Hey there, time traveller!
This article was published 21/6/2013 (1310 days ago), so information in it may no longer be current.
Pardon the pun, but scientific talks about water, climate and changing hydrological cycles tend to be a bit dry.
It was anything but this week as water and climate expert Robert Sandford delivered a keynote address at a Winnipeg workshop discussing water management.
As Sandford spoke on the science of why weather patterns are becoming more turbulent, resulting in extreme precipitation events, parts of his hometown of Canmore, Alta., were literally washing away.
Later that day, parts of Winnipeg were deluged with a cloudburst that within minutes had overwhelmed the storm sewers and flooded streets and businesses, forcing the famous new IKEA store to close early and dismiss customers.
You could sum up Sandford's 30-minute presentation in four words: get used to it.
Sandford works for EPCOR, the City of Edmonton's water utility, chairing the Canadian Partnership Initiative in support of the UN's Water for Life Decade project. His job is translating the science of climate change into language the public and policy-makers can use for meaningful adaptation.
The science links this week's weather events directly to global warming. Those melting polar ice caps we've all been reading about don't just affect what happens to the polar bears; researchers are gaining new knowledge about the important role the world's cold spots play in our weather.
"Ice plays a critical role in modulating the temperature in the Earth's atmosphere and its oceans," Sandford said. "Polar ice is now seen as a thermostat that governs major weather patterns globally and regulates sea level."
Arctic sea ice is melting. Last summer, the ice disappeared from an area two million square kilometres larger than all of Canada's land mass. The reduced duration and extent of snow cover in the North is reducing the temperature gradient between the polar poles and the tropics. That's weakening and destabilizing the jet streams, those fast-flowing, relatively narrow air currents that form on the boundaries of air masses with different air temperatures.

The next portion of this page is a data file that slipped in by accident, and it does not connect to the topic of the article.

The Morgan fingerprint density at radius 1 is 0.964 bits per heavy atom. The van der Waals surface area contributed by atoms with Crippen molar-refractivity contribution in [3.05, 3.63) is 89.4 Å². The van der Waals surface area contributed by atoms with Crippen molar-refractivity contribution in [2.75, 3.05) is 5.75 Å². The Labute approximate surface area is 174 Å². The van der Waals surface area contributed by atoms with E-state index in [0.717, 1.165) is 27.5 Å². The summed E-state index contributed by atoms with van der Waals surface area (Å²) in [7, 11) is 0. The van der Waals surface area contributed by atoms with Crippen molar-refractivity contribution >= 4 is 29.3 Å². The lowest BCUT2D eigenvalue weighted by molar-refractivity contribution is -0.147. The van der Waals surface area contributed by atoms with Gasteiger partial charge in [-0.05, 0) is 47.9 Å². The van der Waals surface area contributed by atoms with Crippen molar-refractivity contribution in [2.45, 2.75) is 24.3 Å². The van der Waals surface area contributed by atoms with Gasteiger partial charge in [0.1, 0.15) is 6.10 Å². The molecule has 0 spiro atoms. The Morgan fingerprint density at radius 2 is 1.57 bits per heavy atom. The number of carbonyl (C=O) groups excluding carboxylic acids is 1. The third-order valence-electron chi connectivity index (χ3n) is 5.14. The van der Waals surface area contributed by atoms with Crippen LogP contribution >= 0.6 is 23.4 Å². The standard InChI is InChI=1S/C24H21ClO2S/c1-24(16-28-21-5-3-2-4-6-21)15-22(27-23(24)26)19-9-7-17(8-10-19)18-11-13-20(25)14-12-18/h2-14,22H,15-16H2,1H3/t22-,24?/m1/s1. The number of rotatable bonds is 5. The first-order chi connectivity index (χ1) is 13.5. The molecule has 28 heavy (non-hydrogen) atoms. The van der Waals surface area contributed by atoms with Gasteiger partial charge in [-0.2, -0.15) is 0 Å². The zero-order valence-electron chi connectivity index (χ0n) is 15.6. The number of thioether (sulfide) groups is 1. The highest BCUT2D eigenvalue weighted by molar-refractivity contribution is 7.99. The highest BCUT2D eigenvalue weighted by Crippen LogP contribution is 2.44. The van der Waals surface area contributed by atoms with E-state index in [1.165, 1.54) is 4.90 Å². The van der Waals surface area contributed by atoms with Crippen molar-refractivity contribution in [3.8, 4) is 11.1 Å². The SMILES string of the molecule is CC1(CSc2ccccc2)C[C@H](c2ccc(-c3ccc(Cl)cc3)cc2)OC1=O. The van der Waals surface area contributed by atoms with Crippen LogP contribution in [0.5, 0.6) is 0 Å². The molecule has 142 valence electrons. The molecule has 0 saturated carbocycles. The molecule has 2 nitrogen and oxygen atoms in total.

Warm and cold fronts are now showing up in odd places and sticking around longer, causing floods and droughts "of a magnitude we are poorly equipped to manage."
"What we are seeing in North America is not so much a warming as a destabilization of historic weather patterns," Sandford said. "People are complaining the weather is all over the place. Well, it is."
NASA records show between 1951 and 1980 extreme hot weather covered less than one per cent of the Earth's surface. Now, extreme temperatures cover about 10 per cent of the Earth's surface. It is estimated 300 glaciers have disappeared from the Canadian Rockies between the early 1800s and 2005.
"Warming is causing the post-glacial hydrological wealth of Canada to change form. The water is not disappearing; water doesn't do that. What is happening is the liquid water is moving to a different place in the hydrosphere," he said.
"One of the places it is going is into the atmosphere, where it becomes available to fuel more frequent and intense extreme weather events."
In short, Sandford says, the old math about how to manage water -- and extreme precipitation events -- no longer works, which might explain how a shower lasting only a few minutes would overwhelm the city's storm sewers or why thousands of people in Alberta have suffered untold losses and displacement.
The implications for a province such as Manitoba are ominous, given its geographic placement as the drain at the bottom of the bathtub for two major North American rivers spanning multiple jurisdictions.
"It appears the Central Great Plains region may have passed over an invisible threshold into a new hydroclimatic state, which if not properly managed, could over time bankrupt flood-prone Canadian jurisdictions like Manitoba," Sandford said.
Whether Manitoba sinks or swims in this new environment will depend largely on the success of recent efforts to collectively craft a mitigation and adaptation water strategy for the entire basin. The alternative is "all of us falling pell-mell, every man for himself into a future we neither intended nor desire."
Laura Rance is editor of the Manitoba Co-operator. She can be reached at 204-792-4382 or by email: firstname.lastname@example.org.